The notable lack of disputes on Olympic projects has been down to the openness of dialogue and willingness to share and exchange documents. If only Wembley had done the same
In January, here in Building, Sir Steve Redgrave paid tribute to the Olympic and Paralympics venues now nearing completion. He commented that they appeared to be the best designed, constructed and project-managed Olympics in the history of the Games. This being the more remarkable when set against the backdrop of the worst recession in living memory. The projects have been procured using the NEC3 suite of contracts using comprehensive dispute avoidance and resolution procedures. The emphasis is on dialogue and negotiation as opposed to confrontation. No high-profile acrimonious disputes have as yet taken place - but will this remain the case? If the main contractors’ final accounts are resolved, this will still leave their subcontractors’ claims. Subcontractors will be interested in knowing what the included amounts and terms of any settlement may be. But can the main contractor be compelled to disclose these details and to what extent are they relevant to determining the subcontractors’ entitlement?
It is interesting to make a comparison between the Olympic projects and the construction of the stadium at Wembley. This, conversely, did give rise to much publicised litigation. Ultimately, Wembley National Stadium Ltd (WNSL) negotiated a settlement of its and Multiplex’s outstanding claims in 2006. Most of these focused on the causes of delay and their financial consequences. Honeywell Control Systems was engaged by Multiplex as its subcontractor to undertake the design and installation of the electronic systems. By the time that Honeywell started its work, the stadium was delayed which gave rise to disputes. Honeywell felt that it was in its interests to be aware of the terms of the Multiplex settlement. It could include certain admissions and benefits which were material and would assist the pursuit of its own claims against Multiplex. Thus it would be more difficult, for example, for Multiplex to deny Honeywell’s delay claims if these had already been accepted by WNSL and included within the settlement. Multiplex claimed that the terms of the settlement were confidential and privileged and thus should not be disclosed.
Public policy dictates that settlement of disputes should be encouraged
The legal position is clear. Where negotiations leading to a settlement, as well as the settlement itself, had been identified as being “without prejudice,” the privilege was not lost subsequently by the fact that the settlement was concluded. The logic is that to do otherwise would be a barrier or an obstacle to settlement. Little or nothing would ever be committed to paper which would be a disaster in difficult negotiations. Public policy dictates that settlement of disputes should be encouraged wherever possible. However, Honeywell succeeded in part when the court concluded that it was entitled to inspect those parts of the settlement agreement which varied the terms of the main contract but not otherwise.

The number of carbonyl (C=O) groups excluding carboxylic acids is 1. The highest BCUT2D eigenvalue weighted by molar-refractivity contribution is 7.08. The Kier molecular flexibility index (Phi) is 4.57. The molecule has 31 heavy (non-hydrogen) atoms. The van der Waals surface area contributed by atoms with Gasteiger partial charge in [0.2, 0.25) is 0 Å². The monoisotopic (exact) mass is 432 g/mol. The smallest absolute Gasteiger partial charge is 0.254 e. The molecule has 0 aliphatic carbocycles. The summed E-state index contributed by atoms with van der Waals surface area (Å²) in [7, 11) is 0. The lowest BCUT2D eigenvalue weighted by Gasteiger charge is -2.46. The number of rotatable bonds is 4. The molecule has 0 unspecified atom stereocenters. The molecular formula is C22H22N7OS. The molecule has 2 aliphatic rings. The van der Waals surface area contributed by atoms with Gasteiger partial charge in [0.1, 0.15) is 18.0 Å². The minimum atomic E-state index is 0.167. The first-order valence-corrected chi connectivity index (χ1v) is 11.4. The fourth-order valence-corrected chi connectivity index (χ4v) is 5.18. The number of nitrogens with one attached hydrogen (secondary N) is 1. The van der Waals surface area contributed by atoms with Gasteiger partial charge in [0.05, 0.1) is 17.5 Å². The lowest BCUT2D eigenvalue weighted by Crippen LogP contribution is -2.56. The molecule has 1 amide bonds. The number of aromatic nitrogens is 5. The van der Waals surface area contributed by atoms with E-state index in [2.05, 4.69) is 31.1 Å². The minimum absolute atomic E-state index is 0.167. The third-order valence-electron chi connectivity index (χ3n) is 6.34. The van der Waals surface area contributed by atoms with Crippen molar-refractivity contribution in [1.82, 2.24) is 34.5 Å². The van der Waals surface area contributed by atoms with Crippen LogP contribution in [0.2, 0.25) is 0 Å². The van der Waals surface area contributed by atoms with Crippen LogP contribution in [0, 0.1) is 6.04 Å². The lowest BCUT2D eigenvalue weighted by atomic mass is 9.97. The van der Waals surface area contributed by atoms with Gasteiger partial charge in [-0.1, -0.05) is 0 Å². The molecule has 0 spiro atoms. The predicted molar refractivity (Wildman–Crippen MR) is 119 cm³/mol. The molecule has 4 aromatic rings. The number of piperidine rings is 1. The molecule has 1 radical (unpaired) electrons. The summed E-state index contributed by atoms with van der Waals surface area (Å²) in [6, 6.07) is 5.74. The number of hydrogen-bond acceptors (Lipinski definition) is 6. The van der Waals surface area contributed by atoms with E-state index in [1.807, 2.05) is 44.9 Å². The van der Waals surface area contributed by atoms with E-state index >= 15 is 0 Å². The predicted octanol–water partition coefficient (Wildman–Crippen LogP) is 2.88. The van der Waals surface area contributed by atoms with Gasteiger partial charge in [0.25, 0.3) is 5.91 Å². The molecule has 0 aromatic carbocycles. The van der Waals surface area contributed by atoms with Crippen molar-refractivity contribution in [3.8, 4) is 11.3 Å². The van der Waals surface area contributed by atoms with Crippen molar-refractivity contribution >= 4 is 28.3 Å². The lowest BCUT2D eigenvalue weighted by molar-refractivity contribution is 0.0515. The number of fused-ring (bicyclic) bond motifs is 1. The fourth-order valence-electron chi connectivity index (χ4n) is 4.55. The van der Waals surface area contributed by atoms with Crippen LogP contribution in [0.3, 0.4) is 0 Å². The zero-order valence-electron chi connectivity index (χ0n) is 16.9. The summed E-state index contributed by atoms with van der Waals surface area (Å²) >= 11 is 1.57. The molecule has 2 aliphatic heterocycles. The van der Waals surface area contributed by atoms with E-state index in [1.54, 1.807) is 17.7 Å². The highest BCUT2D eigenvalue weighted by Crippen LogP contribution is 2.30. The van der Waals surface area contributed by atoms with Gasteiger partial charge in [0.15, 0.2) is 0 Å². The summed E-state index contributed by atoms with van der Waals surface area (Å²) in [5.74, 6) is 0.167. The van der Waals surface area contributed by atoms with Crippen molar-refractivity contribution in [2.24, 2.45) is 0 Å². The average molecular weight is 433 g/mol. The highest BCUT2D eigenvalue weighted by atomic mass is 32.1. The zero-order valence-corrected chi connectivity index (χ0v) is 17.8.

Although the Olympic projects have been noticeable by their absence of disputes, this may not forever be the case. When the main contractors’ final accounts are agreed, subcontractors will want to know whether they should share in any of the benefits. If the settlement is not a favourable one, the main contractors may be more eager to disclose it so that the subcontractors share some of the pain if they are to be blamed. Adjudication does not compel a party to disclose documents which do not assist its case but may assist its opponent’s. This is not the case however where there is arbitration or litigation. Exchanges between the main contractor and the project manager will be disclosable although the terms of any privileged settlement will not.
There will not always be situations where the main contractors’ and the subcontractors’ liabilities are back to back. The NEC3 contracts compel the parties to work in the spirit of mutual trust and co-operation. There is a requirement for openness and early warning procedures for the resolution of difficulties at the earliest opportunity. This should lead to communication and a willingness to share documents, including correspondence with interested third parties even though some may be privileged. Both main contractors and subcontractors will benefit from this approach. In this way, the undoubted success of the London 2012 Games will not be tainted by any later litigation legacy.
Jeffrey Brown is a partner in the London office of Veale Wasbrough Vizards